For the record, I don’t have a problem with sex. I’m not some prudish puritan that thinks that people should only have sex when they’re married. I’m also not offended about putting sex in a comic book or any art medium for that matter. However, there is a difference between building a romance (or at least sexual tension) and just throwing sex in for no reason.

Batman for example, is supposed to be one of the most controlled heroes in the DC-verse. When he is in Bat-mode, he’s barley human. Now, Catwoman certainly can kick start his humanity and activate his desires, but Batman just dropping down and begging for a ride is ridiculous. Batman would resist his own temptations for as long as he could. If you expect me to believe that 20 some pages is his maximum level of resistance, then God help Gotham. If Chris Nolan wrote Batman with this level of self-control in The Dark Knight, he would have handed Gotham over to the Joker on a silver platter in the first twenty minutes. That’s what made the Batman/Catwoman relationship so appealing. The level of self-control he has and the mutual attraction they shared caused friction. This friction built up over time and the sexual tension could be cut with a knife. There is an old saying (strangely one that was referenced in The Dark Knight), when an unstoppable force meets an immovable object, drama occurs. Winick wrote this scene and said, “Drama? Tension? Emotion? Who needs that crap? Let’s just get them having sex right now!” Great writer indeed.

On the Starfire/Speedy end of the equation, we have the mindless sex-bot that Starfire has become, posing towards the reader asking Speedy if he wants to haves sex with her, just because he’s there. He hesitates only to be absolutely sure she wasn’t joking and then goes for it. He doesn’t consider Red Hood in all this, who he believes to be in a relationship with her. It doesn’t make him slightly uncomfortable that she has sex with whatever she sees. His actions demonstrate selfishness and a nearly bankrupt moral code. Why would someone who has chosen to become a superhero have little to no morals? Regardless of the type of superhero you create, morality will always be a central theme because superheroes essentially take the law into their own hands. A superhero with no moral compass is not a hero. He is a villain. If the point of separation between good and evil does not lie with morality, where does it lie? It is morality that separates Batman from The Joker, and Superman from Lex Luthor. If a hero has no morality, what separates him from his enemies? Nothing.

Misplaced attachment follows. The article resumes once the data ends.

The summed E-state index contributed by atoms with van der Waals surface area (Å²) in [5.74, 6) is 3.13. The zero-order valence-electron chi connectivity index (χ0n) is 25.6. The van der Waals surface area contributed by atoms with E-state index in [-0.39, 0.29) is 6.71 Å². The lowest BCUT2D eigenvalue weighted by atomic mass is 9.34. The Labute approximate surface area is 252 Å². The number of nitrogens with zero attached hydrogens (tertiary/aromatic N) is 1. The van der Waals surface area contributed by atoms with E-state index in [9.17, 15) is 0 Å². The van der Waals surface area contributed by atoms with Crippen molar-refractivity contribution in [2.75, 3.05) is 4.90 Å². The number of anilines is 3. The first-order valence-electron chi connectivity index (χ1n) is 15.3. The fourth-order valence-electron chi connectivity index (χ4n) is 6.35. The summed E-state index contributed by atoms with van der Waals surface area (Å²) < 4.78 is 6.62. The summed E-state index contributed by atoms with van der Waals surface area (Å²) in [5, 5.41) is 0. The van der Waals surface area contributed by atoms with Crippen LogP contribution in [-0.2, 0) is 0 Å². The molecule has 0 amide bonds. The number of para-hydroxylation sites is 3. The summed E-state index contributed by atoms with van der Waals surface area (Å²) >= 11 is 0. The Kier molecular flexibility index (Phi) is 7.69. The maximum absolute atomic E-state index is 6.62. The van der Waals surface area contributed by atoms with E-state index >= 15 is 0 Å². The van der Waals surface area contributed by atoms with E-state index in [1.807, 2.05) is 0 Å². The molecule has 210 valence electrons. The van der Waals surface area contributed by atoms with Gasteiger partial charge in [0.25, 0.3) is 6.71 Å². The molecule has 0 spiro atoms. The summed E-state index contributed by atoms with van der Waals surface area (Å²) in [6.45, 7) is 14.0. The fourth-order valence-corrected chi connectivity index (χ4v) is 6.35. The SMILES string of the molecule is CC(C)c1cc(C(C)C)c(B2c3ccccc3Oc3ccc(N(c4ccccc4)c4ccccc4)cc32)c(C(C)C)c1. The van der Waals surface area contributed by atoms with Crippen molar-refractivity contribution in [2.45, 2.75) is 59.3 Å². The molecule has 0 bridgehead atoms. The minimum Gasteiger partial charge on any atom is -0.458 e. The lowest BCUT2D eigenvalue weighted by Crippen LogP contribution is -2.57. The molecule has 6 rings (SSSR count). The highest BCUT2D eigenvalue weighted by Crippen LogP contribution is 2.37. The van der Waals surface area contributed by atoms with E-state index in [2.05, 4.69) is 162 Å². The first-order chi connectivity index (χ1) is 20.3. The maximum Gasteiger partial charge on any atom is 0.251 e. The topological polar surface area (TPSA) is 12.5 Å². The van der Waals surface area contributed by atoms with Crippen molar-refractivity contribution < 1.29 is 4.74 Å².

I find both of these issues to not just be demeaning to women, but also demeaning to men. What this says to me is that women are nymphos and men are pigs. Starfire seems to have one goal in life, and that’s sleep with as many people as possible. Speedy wouldn’t surprise if he began acting like Bill Paxton’s character in True Lies. Batman’s hero code is easily compromised by the sight of beautiful women in form fitting black leather. Catwoman meanwhile is just like all modern women of 2011, having sex on rooftops whenever possible. It’s a good thing Batman was there, because that scene would have been even more awkward if she ran into the building’s janitor.